Cancer Risk Found to Be Higher in Asthma Patients

However, inhaled steroids may offer protective effect

Young man using medicine dry powder inhaler for treatment asthma or COPD diseases. Pharmaceutical product is used to treat lung inflammation and prevent asthma attack. Close up.
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FRIDAY, April 14, 2023 (HealthDay News) -- People with asthma are more likely to develop cancer, particularly those not using inhaled steroids, according to a study published online March 31 in Cancer Medicine.

Yi Guo, Ph.D., from the University of Florida Health Cancer Center in Gainesville, and colleagues used 2012 to 2020 electronic health records and claims data in the OneFlorida+ clinical research network to identify 90,021 adult patients with asthma and a matching cohort of 270,063 adult patients without asthma.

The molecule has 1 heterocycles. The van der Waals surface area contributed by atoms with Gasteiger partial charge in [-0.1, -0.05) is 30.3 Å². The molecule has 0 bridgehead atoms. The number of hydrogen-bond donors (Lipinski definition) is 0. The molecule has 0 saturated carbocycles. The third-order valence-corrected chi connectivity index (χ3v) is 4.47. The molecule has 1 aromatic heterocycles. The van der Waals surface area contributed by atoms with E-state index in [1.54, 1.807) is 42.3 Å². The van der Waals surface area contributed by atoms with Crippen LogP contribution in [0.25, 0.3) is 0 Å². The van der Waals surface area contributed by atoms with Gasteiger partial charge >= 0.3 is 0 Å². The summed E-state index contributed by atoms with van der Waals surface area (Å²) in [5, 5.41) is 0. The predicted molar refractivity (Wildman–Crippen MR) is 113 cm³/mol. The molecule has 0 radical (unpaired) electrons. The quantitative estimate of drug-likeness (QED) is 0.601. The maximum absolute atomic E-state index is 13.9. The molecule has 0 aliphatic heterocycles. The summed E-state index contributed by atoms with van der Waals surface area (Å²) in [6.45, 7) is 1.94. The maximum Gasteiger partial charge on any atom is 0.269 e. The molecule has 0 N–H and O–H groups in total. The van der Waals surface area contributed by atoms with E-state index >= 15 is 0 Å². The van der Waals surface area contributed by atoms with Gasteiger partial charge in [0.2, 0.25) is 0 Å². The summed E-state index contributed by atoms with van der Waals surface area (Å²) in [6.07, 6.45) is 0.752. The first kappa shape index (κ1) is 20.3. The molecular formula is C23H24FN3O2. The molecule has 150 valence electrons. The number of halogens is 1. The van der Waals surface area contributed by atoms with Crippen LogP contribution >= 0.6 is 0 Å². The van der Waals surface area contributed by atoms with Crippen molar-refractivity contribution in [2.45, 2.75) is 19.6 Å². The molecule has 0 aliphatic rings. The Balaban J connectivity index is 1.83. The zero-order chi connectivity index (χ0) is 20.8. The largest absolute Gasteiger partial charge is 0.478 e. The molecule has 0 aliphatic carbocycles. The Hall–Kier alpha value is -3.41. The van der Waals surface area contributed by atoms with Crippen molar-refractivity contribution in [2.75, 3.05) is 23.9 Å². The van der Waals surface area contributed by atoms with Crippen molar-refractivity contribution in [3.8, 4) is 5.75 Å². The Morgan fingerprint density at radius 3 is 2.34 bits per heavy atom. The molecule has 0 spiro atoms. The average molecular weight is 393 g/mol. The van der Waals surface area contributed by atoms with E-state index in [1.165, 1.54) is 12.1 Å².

The researchers found that asthma patients were more likely to develop cancer versus patients without asthma (hazard ratio [HR], 1.36). Elevated cancer risk was seen in asthma patients both without (HR, 1.60) and with (HR, 1.11) inhaled steroid use. Cancer risk was elevated for nine of 13 cancers in asthma patients without inhaled steroid use but only for two of 13 cancers in asthma patients with inhaled steroid use, suggesting a protective effect of inhaled steroid use against cancer.

"Using real-world data, our study is the first to provide evidence of a positive association between asthma and cancer risk in United States patients," Guo said in a statement. "Our findings suggest that more research is needed to further examine the mechanisms through which asthma is associated with cancer, given the prevalence of asthma."

Abstract/Full Text

Lori Solomon

Lori Solomon

Medically reviewed by Mark Arredondo, M.D.

Published on April 14, 2023

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